The Wildcats will call on Gibson for a speedy, change-of-pace edge rusher on obvious passing downs. Once he has a sound, comprehensive grasp on his role in Hankwitz's defense, his playing time will increase. For now, he's a specialist, a part-time player with huge upside and a bright future ahead of him.
Davon Custis, DE (Junior)
A four-star prospect coming out of St. Francis Desales high school (OH), the talent hasn't translated into any sort of quantifiable production, meaningful snaps or any discernible positive impact in his first two years with the team. Custis appeared in just one game last season, but could make a larger impact this year if he regains the speed, explosiveness and pass-rushing savvy that made him a highly-sought after recruit.
Bo Cisek, DT (Senior)
Linebacker, not defensive tackle, was Cisek's primary position when he walked on in 2009. He switched positions and appeared in every game last season either on special teams or in a reserve role on defense. Cisek is a high-effort player with a strong motor who provides depth behind Arnfelt and Carter.
Anthony Battle, DE (Junior)
Though he's only appeared in three games over the past two seasons, Battle has the speed and quickness to make an impact as an edge rusher on passing downs. He continues to make strides in the weight room and will fight his way up the depth chart in preseason camp.
Max Chapman, DE (RS Freshman)
Don't be surprised if Chapman, who greatly improved his strength and speed during his redshirt year, contributes both on special teams and as a pass rusher this season. While Gibson will likely be the Wildcats' primary edge-rushing specialist off the bench, Chapman has a similar body type and skill set and could play a similar role in the future.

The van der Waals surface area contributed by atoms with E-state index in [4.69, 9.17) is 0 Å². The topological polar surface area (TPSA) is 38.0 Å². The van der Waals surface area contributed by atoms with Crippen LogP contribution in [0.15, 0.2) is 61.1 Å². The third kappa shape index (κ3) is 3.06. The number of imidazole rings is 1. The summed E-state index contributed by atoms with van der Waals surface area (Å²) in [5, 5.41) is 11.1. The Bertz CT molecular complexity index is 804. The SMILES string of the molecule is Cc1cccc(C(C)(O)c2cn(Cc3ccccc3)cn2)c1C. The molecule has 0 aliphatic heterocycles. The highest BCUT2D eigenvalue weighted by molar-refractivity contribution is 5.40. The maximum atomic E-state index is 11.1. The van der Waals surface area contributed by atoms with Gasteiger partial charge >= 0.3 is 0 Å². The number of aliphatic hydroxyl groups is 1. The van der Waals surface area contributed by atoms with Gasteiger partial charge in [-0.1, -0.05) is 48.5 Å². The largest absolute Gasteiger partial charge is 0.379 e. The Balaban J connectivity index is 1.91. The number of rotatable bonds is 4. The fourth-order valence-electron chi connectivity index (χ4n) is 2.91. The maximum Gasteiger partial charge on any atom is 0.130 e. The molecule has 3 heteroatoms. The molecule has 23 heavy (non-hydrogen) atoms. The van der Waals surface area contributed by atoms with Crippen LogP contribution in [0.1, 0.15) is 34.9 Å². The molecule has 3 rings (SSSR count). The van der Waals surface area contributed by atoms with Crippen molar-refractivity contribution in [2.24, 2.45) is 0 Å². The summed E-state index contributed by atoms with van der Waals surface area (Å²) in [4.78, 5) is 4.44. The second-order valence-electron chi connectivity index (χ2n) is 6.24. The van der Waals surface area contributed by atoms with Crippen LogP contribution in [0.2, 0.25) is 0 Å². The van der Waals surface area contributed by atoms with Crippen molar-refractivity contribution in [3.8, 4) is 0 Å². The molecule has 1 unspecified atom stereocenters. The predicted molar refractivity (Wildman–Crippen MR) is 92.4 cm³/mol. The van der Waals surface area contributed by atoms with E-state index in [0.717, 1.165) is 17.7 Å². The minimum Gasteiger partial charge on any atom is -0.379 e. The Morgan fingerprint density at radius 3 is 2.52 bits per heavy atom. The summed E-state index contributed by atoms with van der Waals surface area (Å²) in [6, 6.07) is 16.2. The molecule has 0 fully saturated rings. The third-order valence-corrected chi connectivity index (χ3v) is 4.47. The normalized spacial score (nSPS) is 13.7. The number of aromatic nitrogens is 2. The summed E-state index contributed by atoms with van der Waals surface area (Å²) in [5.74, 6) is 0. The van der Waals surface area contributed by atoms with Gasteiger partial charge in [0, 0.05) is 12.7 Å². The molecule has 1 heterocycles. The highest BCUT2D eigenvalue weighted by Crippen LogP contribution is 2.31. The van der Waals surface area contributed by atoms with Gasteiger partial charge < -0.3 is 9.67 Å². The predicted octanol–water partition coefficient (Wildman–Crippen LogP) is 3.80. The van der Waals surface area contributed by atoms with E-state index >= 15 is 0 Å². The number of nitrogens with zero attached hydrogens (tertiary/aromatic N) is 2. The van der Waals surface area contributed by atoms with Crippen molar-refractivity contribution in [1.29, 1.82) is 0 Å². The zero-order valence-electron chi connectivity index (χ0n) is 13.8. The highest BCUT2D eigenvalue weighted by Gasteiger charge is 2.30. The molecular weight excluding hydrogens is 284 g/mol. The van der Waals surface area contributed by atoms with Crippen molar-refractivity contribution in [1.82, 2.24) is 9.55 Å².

C.J. Robbins, DT (RS Freshman)
At 6-5 and 275 pounds, Robbins, a year removed from learning under DiNardo, Arnfelt and other veteran players at his position, should make an impact on defense in the fall. Fitzgerald spoke highly of him during the spring, and given the lack of depth at tackle, he very well may find himself playing a key reserve role at some point this season.
Sean McEvilly, DT (Sophomore)>
While he's only played in one game, McEvily made considerable improvements in all facets of his game this offseason. It's unlikely that he plays a significant role in 2012, but he's a solid rotation piece with a bright future.
Greg Kuhar, DT—NU plucked Kuhar from St. Edward high school (OH), former home of Deonte Gibson. Like Gibson, Kuhar has starter potential and could reach that point quickly if he has a good first season.
Dean Lowry, DE—The three-star prospect from Rockford (IL) plays fast, hard and explodes off the snap. It's unclear whether Lowry ever develops into a starter, but he'll provide solid, reliable depth in the future.
Connor Mahoney, DT—As a junior at Malvern Preparatory School (PA), Mahoney received first-team all-conference honors on both offense and defense. At NU, he'll only need to master one side of the ball. His first year will be valuable for learning the defense and making strides in the weight room.
Grade: B +
Games are so often won and lost at the line of scrimmage. This lesson was made painfully clear to last year's D-Line, which suffered from late-game fatigue and poor execution, troubling flaws that led to long, successful drives by opposing teams and blown leads. Perhaps NU's greatest weakness last season was preventing 3rd down conversions, where opponents were awarded a new set of downs on 50% of their attempts. So many of those 3rd down attempts were either short running plays or passing plays, two critical areas in which the Wildcats' D-line simply failed to challenge the opposition.
This year's bunch, on paper at least, appears deeper, more physical and more talented. It's also younger, with spring standouts Carter and Gibson both expected to play significant roles. They should benefit from veterans like Williams, Arnfelt and Scott collectively providing a cooling, mature presence. Should the group fail to improve from last season, lack of talent won't be to blame; rather, inexperience and lack of proven depth are plausible pitfalls.
Spring practice provided a glimpse of just how potent this unit can be if it plays to its talent level. At the spring game, the line constantly harassed quarterback Kain Colter, collapsing the pocket around him. Performing at that level against Big Ten teams, in hostile Big Ten environments, however, is another matter entirely. If all goes well, the D-line, on the whole, will be an upgrade from last season's.